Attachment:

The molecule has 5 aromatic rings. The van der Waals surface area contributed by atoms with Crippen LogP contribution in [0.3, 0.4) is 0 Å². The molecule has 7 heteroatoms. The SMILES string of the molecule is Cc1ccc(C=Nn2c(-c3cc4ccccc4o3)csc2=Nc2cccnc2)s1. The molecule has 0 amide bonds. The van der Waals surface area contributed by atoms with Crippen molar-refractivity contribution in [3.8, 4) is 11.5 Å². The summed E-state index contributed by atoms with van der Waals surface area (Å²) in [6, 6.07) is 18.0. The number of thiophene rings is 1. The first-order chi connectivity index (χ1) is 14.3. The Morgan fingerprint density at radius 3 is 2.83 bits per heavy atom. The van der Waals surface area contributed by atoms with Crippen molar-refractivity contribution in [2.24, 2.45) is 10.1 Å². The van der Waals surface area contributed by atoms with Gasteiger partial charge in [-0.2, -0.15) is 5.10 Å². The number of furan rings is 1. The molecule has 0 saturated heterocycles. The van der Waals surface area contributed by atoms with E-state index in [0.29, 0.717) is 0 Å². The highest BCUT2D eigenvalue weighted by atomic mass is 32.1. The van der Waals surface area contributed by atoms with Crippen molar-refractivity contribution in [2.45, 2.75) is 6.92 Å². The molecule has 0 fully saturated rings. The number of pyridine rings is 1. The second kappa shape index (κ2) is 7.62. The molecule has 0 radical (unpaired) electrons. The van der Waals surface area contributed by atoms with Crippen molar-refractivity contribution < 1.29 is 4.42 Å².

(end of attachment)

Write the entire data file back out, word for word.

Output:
The molecule has 5 aromatic rings. The van der Waals surface area contributed by atoms with Crippen LogP contribution in [0.3, 0.4) is 0 Å². The molecule has 7 heteroatoms. The SMILES string of the molecule is Cc1ccc(C=Nn2c(-c3cc4ccccc4o3)csc2=Nc2cccnc2)s1. The molecule has 0 amide bonds. The van der Waals surface area contributed by atoms with Crippen molar-refractivity contribution in [3.8, 4) is 11.5 Å². The summed E-state index contributed by atoms with van der Waals surface area (Å²) in [6, 6.07) is 18.0. The number of thiophene rings is 1. The first-order chi connectivity index (χ1) is 14.3. The Morgan fingerprint density at radius 3 is 2.83 bits per heavy atom. The van der Waals surface area contributed by atoms with Crippen molar-refractivity contribution in [2.24, 2.45) is 10.1 Å². The van der Waals surface area contributed by atoms with Gasteiger partial charge in [-0.2, -0.15) is 5.10 Å². The number of furan rings is 1. The molecule has 0 saturated heterocycles. The van der Waals surface area contributed by atoms with E-state index in [0.29, 0.717) is 0 Å². The highest BCUT2D eigenvalue weighted by atomic mass is 32.1. The van der Waals surface area contributed by atoms with Crippen molar-refractivity contribution in [2.45, 2.75) is 6.92 Å². The molecule has 0 fully saturated rings. The number of pyridine rings is 1. The second kappa shape index (κ2) is 7.62. The molecule has 0 radical (unpaired) electrons. The van der Waals surface area contributed by atoms with Crippen molar-refractivity contribution < 1.29 is 4.42 Å².